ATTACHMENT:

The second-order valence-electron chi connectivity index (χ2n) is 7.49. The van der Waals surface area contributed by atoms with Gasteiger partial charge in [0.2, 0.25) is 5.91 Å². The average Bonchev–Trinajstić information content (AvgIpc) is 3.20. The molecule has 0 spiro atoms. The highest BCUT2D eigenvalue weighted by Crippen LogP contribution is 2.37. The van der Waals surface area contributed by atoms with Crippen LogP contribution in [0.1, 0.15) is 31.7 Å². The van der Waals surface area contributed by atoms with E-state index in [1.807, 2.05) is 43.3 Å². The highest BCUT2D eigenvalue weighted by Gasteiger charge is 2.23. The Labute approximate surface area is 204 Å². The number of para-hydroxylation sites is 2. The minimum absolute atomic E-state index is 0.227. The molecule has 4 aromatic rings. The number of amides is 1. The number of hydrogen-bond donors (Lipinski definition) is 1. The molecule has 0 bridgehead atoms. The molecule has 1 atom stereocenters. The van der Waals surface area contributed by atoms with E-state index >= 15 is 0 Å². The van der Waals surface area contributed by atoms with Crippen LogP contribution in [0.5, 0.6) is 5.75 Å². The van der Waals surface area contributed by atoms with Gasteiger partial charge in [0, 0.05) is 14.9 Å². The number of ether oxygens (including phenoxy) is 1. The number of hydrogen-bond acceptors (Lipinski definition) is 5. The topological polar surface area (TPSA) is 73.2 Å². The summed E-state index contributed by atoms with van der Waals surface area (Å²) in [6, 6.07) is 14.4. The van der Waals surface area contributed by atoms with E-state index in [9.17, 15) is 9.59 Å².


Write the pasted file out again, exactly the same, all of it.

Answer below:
The second-order valence-electron chi connectivity index (χ2n) is 7.49. The van der Waals surface area contributed by atoms with Gasteiger partial charge in [0.2, 0.25) is 5.91 Å². The average Bonchev–Trinajstić information content (AvgIpc) is 3.20. The molecule has 0 spiro atoms. The highest BCUT2D eigenvalue weighted by Crippen LogP contribution is 2.37. The van der Waals surface area contributed by atoms with Crippen LogP contribution in [0.1, 0.15) is 31.7 Å². The van der Waals surface area contributed by atoms with E-state index in [1.807, 2.05) is 43.3 Å². The highest BCUT2D eigenvalue weighted by Gasteiger charge is 2.23. The Labute approximate surface area is 204 Å². The number of para-hydroxylation sites is 2. The minimum absolute atomic E-state index is 0.227. The molecule has 4 aromatic rings. The number of amides is 1. The number of hydrogen-bond donors (Lipinski definition) is 1. The molecule has 0 bridgehead atoms. The molecule has 1 atom stereocenters. The van der Waals surface area contributed by atoms with E-state index >= 15 is 0 Å². The van der Waals surface area contributed by atoms with Crippen LogP contribution in [0.5, 0.6) is 5.75 Å². The van der Waals surface area contributed by atoms with Gasteiger partial charge in [0, 0.05) is 14.9 Å². The number of ether oxygens (including phenoxy) is 1. The number of hydrogen-bond acceptors (Lipinski definition) is 5. The topological polar surface area (TPSA) is 73.2 Å². The summed E-state index contributed by atoms with van der Waals surface area (Å²) in [6, 6.07) is 14.4. The van der Waals surface area contributed by atoms with E-state index in [9.17, 15) is 9.59 Å².